Hey Mr. Green,
I hear that the U.S. House of Representatives is considering a bill that will do big-time damage to the EPA’s ability to protect the environment. What’s the deal? —Mel, in Ames, Iowa
The deal is bad, extremely bad. Treacherous enough that Sierra Club Executive Director Michael Brune calls it “one of the most devastating pieces of legislation to America's environmental legacy ever.” The official name is “H.R. 2584: Department of the Interior, Environment, and Related Agencies Appropriations Act,” sponsored by Michael Simpson (R-Idaho). My advice is to call your congressional representative right away—click here to get the phone number—and urge him or her to oppose it.
Why? For starters, by drastically slashing EPA funds this legislation would prevent the agency from reducing water pollution and from cutting other toxic emissions, including mercury (If you been following this blog you know about the dangers of mercury, and if you don’t, zip up above and search). This proposal, which cuts EPA’s budget by 18 percent, would also allow oil companies to avoid clean air standards for offshore drilling, while limiting EPA’s ability to protect national parks and wildlife refuges. In a crowning, almost nihilistic gesture, it would allow uranium prospecting near the Grand Canyon. (How about that, folks? Geiger counters and lead lined tents as the new trends in camping gear.)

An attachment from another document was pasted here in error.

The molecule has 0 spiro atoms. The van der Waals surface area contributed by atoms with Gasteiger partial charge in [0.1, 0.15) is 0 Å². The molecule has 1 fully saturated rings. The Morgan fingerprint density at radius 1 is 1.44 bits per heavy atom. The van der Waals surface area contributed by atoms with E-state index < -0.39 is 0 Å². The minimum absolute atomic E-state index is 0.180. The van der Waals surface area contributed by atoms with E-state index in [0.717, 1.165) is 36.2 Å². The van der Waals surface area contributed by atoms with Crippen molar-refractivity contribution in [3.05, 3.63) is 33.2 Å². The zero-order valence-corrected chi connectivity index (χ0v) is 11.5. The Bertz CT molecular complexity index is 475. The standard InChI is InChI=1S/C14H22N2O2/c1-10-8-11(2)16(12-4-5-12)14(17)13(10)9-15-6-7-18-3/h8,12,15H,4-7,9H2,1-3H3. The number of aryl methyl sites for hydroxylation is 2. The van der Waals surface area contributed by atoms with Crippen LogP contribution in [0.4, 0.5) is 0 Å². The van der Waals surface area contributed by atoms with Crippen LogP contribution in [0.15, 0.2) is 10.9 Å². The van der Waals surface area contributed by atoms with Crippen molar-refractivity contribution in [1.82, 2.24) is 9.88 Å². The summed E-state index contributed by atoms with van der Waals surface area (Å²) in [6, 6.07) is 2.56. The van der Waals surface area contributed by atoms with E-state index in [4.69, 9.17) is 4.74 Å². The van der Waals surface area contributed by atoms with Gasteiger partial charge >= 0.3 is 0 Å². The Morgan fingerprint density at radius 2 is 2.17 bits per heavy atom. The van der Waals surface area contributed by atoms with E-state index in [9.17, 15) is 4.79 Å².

The bill’s backers justify this literally scorched-earth policy with shopworn arguments about how environmental regulations have wrecked the economy, a laughable twist when everybody knows that the economy was not wrecked by environmental regulation, but by drastic economic deregulation.
Finally, if your congress person is a Republican, you might remind him or her that it was a Republican, Richard M. Nixon, who created the EPA, and that you would really, really hate to see it destroyed by Republicans. Because make no mistake, if the anti-environment crowd has serious success in weakening the EPA, it could be just their first step in turning our land and water over to industries that would dearly love to plunder it.